This paper empirically explores the short- and long-run effects of fiscal and monetary policies on US stock returns and tests the validity of market efficiency. The results support the presence of a strong long-run (equilibrium) relation binding stock prices with fiscal (but not monetary) policy. Further tests assign a dominant role to fiscal policy as a main force driving the overall equilibrium relation with the stock market. Estimates from error-correction models corroborate the existence of robust long-run relation and further suggest that past fiscal (but not monetary) policy actions exert significant short-run effects on current stock returns. A similar verdict emerged from alternative estimates in which fiscal policy actions anticipated from an ex ante equation continue to support a significant lagged relation with current stock returns. These results provide consistent evidence that important effects of fiscal policy are transmitted to the real economy through the stock market. Moreover, the results for fiscal policy appear at variance with market efficiency. However, transaction costs and other well-known modeling caveats may impede implications for profitable investment strategies.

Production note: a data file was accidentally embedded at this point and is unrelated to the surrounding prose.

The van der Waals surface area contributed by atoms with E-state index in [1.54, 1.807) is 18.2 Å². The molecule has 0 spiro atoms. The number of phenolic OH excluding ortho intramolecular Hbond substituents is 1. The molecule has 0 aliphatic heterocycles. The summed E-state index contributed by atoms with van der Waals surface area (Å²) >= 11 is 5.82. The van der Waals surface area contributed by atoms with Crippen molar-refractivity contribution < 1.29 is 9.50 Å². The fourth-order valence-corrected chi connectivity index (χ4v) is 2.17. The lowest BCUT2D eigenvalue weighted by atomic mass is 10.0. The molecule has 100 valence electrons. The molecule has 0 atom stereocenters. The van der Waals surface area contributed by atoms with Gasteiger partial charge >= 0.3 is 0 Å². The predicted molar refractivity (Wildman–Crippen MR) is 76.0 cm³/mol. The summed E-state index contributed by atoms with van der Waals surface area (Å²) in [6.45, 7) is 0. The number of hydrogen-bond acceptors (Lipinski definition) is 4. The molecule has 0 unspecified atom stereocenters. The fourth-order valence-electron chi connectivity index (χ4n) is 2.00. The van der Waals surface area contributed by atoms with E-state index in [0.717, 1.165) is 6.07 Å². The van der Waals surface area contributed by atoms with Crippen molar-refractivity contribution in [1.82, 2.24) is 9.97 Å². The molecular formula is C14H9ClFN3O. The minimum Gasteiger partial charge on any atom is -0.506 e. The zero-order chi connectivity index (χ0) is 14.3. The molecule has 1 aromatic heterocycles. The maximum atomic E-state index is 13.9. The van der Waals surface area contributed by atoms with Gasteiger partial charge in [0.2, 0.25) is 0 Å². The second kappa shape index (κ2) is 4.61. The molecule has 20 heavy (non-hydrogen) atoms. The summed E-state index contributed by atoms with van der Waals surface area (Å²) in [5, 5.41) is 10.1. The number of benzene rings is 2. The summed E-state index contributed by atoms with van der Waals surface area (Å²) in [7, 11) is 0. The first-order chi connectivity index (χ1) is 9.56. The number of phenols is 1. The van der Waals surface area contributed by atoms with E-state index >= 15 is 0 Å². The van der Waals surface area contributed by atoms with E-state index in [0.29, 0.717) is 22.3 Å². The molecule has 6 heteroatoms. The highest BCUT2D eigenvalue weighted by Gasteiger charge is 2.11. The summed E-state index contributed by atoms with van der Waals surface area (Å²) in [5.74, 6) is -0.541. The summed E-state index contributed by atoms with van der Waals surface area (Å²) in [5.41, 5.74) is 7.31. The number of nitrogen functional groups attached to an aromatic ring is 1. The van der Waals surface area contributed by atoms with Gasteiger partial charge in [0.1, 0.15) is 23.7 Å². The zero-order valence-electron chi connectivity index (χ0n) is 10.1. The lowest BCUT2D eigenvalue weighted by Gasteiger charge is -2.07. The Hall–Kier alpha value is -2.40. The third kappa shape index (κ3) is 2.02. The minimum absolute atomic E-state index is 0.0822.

Review of Quantitative Finance and Accounting – Springer Journals
Published: Jul 9, 2015
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